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Name: Abby C.
Status: student
Age: 14
Location: N/A
Country: N/A
Date: 2000

How, when ,why are is the root change in naming different elemnts in a formula. For the second element in a binary you are to ad "ide", explain how, when, why is "ite" and "ate" added to the root?

These are some accidents of history, which if it were possible, most chemists would like to retract, because when the suffixes were applied to various substances the chemistry in many cases was not well understood. But we are stuck with them so here goes:

-ide usually means that the element is in its elemental anionic form. So we have chloride, bromide, ... , oxide, sulfide,..., nitride, phosphide... And there are no oxygens attached to the "-ide" element.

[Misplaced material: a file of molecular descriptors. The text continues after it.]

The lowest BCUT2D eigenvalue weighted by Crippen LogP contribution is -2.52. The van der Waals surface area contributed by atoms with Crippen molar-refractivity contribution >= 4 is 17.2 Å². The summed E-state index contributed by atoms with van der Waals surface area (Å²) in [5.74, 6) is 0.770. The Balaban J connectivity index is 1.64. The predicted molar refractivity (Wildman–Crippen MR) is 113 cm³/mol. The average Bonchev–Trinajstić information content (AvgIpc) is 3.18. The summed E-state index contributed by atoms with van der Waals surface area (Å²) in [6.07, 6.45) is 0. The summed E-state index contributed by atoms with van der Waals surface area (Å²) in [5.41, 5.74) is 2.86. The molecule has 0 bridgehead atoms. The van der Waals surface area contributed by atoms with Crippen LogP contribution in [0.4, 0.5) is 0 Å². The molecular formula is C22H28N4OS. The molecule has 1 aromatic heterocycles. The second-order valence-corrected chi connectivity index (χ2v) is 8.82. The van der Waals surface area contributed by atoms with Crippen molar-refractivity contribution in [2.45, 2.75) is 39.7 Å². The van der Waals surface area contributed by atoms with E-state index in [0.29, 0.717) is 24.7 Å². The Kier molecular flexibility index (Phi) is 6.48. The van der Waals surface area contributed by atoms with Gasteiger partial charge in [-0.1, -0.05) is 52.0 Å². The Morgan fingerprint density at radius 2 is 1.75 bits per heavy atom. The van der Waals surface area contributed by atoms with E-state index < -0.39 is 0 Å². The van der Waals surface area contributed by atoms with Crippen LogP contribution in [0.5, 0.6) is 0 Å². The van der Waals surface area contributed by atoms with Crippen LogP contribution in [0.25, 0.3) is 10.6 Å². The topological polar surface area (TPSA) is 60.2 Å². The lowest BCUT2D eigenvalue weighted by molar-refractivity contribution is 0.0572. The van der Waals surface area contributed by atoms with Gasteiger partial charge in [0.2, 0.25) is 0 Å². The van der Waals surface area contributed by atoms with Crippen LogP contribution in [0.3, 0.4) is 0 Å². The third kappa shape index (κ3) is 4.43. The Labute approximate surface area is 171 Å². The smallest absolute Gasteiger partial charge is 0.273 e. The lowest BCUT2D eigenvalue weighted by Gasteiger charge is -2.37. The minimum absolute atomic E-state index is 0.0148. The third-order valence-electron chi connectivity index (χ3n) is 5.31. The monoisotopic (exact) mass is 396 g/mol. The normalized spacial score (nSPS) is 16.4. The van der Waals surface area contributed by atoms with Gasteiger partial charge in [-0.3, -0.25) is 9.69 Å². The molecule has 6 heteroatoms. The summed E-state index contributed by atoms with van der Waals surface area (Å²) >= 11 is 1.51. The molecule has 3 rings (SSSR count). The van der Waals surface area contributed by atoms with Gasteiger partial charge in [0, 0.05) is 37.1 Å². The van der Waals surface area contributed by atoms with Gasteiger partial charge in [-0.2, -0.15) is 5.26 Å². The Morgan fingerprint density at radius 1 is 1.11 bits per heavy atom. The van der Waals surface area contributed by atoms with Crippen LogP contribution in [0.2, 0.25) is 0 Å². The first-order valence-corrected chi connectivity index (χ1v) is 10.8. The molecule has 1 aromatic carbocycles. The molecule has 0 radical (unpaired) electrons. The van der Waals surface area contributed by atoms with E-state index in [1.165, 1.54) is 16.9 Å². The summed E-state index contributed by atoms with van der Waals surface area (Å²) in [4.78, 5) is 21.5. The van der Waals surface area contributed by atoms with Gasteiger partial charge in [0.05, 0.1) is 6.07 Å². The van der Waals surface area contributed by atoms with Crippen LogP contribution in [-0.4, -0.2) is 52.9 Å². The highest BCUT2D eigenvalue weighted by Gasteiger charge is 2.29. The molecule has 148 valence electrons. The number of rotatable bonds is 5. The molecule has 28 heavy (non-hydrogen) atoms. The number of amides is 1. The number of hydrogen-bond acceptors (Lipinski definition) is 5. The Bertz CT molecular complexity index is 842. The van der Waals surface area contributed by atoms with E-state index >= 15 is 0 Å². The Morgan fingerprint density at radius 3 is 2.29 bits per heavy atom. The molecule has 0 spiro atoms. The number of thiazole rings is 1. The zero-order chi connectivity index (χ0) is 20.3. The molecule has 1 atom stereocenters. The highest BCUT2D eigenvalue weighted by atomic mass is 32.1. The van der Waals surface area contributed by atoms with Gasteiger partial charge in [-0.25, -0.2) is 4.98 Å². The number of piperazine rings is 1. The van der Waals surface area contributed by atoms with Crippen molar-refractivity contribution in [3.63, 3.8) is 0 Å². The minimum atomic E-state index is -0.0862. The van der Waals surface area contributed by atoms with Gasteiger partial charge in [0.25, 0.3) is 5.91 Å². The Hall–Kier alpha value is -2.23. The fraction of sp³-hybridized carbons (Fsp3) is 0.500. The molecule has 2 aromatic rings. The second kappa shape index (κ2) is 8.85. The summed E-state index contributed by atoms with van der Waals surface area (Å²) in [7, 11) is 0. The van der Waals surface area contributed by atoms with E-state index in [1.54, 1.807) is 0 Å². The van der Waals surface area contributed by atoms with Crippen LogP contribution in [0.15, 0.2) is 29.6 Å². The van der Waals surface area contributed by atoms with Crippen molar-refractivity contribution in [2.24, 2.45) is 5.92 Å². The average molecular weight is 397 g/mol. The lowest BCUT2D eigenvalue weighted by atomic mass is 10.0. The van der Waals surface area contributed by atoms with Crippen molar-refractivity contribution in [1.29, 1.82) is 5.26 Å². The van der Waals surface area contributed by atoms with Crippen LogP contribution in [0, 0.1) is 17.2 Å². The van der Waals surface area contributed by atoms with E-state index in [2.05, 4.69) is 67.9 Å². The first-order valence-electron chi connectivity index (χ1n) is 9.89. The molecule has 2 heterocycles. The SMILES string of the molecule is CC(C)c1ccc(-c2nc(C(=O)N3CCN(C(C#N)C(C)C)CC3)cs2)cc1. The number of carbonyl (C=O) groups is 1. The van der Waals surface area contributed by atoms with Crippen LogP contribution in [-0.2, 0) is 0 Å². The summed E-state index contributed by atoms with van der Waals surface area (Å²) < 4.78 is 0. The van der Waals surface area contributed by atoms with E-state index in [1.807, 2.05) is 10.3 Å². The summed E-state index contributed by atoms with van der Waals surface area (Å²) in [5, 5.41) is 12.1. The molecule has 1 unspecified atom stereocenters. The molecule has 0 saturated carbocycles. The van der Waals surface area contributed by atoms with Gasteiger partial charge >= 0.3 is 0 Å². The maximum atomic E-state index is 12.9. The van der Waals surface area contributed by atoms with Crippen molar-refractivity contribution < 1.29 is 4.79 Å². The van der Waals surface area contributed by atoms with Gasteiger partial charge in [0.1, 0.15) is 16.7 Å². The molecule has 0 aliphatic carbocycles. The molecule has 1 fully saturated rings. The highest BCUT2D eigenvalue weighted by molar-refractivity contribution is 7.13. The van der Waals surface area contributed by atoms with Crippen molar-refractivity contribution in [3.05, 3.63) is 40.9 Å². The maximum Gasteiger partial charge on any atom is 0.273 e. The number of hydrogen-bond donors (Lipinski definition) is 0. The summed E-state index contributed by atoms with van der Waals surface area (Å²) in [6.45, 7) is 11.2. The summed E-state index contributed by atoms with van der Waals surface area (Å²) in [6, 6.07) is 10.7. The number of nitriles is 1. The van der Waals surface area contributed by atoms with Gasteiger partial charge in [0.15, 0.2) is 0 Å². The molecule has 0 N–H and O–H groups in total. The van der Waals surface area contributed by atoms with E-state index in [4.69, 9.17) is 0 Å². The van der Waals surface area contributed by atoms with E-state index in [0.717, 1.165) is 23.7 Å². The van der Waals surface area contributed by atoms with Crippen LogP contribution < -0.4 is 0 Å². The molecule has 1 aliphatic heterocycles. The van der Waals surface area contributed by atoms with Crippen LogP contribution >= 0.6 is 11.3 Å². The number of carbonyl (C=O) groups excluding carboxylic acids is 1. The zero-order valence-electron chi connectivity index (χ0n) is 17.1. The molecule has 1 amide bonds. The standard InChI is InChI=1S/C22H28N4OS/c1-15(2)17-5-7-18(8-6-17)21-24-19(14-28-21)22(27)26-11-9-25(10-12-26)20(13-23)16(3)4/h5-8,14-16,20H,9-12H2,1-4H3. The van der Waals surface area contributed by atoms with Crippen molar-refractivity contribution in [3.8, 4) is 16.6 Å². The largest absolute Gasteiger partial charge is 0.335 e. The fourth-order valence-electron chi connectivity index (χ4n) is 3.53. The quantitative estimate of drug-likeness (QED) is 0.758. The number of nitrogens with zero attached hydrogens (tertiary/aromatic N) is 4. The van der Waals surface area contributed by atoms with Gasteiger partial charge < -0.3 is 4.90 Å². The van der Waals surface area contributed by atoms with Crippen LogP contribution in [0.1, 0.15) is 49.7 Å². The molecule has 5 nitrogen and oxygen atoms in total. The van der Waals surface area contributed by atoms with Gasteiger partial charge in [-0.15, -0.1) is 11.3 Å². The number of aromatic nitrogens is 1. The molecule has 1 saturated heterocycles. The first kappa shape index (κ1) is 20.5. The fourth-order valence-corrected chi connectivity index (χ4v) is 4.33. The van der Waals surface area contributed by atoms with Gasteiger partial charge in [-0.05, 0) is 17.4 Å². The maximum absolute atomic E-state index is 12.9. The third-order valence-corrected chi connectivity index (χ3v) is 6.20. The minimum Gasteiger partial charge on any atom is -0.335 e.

-ate usually means the element in to which the largest possible number of oxygen atoms are attached. So we have chlorate [ClO3^-1], sulfate, phosphate and so on. However, some elements were found that contained more oxygens than was first thought possible so the naming system had to be patched up the take into account. So we have PER-chlorate [ClO4^-1].

-ite refers to the oxygenated anion of an element that contains some intermediate number of oxygen atoms. So we have sulfite [SO3^-2] and chlorite [ClO2^-1], but then comes along [ClO^-1]. What to do? Invent a new prefix, so we get HYPOchlorite.

There are of course the corresponding -ic, and -ous acids, too!!

Vince Calder

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